8 Ways To Build In Language Development Practice


Do you have students with language based disorders in your clasroom? It can be challenging to find different ways to practice building language throughout the school day while still fitting in everything else. Here are 8 ways you can easily incorporate some extra practice. 






Greeting students and staff: target greetings when students arrive for the school day, when they return from therapies, lunch, specials, mainstreaming, etc. Make sure you are targeting both responding and initiating greetings. 



Requesting: have students request the materials needed for a task. For example, keep all or some of the materials students will need to complete a craft. Students need to request (verbally, sign, device, PECS, etc.) for any materials that they need and don't have. You can target adjectives, longer sentences, varied sentences, etc. 


Social language: have students tell the next person in a game that it is their turn. This is a great opportunity to also work on eye contact with peers, getting peers attention, etc. 



Talking to a peer: have students take turns being the snack helper. The snack helper has all of of the snacks. You can have the snack helper hold up a snack and ask the group, "Who's snack is this?" or have students go to the snack helper and request a snack. Another option is to have one student be the cup helper. Peers have to ask the student for a cup before requesting a drink. Snack time is the perfect time to work on many different language skills. 


Game time: play games such as "Doggy, Doggy, Who stole your Bone?" where students have to ask "wh" questions to each other. It is the perfect for practicing asking and answering WH questions.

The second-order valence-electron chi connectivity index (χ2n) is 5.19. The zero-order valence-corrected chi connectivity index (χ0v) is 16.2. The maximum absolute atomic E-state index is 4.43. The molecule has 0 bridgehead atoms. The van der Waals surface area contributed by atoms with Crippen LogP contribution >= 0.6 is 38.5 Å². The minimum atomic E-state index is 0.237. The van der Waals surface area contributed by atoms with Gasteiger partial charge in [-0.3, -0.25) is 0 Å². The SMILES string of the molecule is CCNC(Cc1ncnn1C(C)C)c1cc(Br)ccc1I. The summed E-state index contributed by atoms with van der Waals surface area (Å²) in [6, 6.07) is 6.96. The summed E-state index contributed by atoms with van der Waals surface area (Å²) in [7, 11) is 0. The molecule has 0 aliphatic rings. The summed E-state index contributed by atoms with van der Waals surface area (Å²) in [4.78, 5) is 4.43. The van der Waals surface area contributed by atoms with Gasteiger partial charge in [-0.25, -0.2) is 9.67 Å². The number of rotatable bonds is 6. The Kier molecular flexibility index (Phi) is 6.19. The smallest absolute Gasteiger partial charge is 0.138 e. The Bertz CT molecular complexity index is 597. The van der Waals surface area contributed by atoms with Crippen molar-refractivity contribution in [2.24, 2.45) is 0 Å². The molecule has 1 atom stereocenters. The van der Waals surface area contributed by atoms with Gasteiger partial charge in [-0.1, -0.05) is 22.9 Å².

Labeling actions: have students take turns labeling what other students are doing. For example, when asked what Ben is doing during cooking group, Matthew says, "Ben is pouring the water." This is helpful for keeping students on task when it isn't their turn.



Retelling: have students describe or tell about what happened after an assembly, special activity or even a routine activity like recess. You can change up the questions to include, "What was your favorite part of ___?" or "Who read you the book in library?"





Labeling pictures: take pictures of your class and have the students tell what is happening in the photos. Once students are talking about what happened in the pictures (drawing on their experiences) transition to writing or dictating sentences about the pictures. This makes a fun bulletin board or scrapbooking project. Click the picture above to download the scrapbook writing sheet for FREE!


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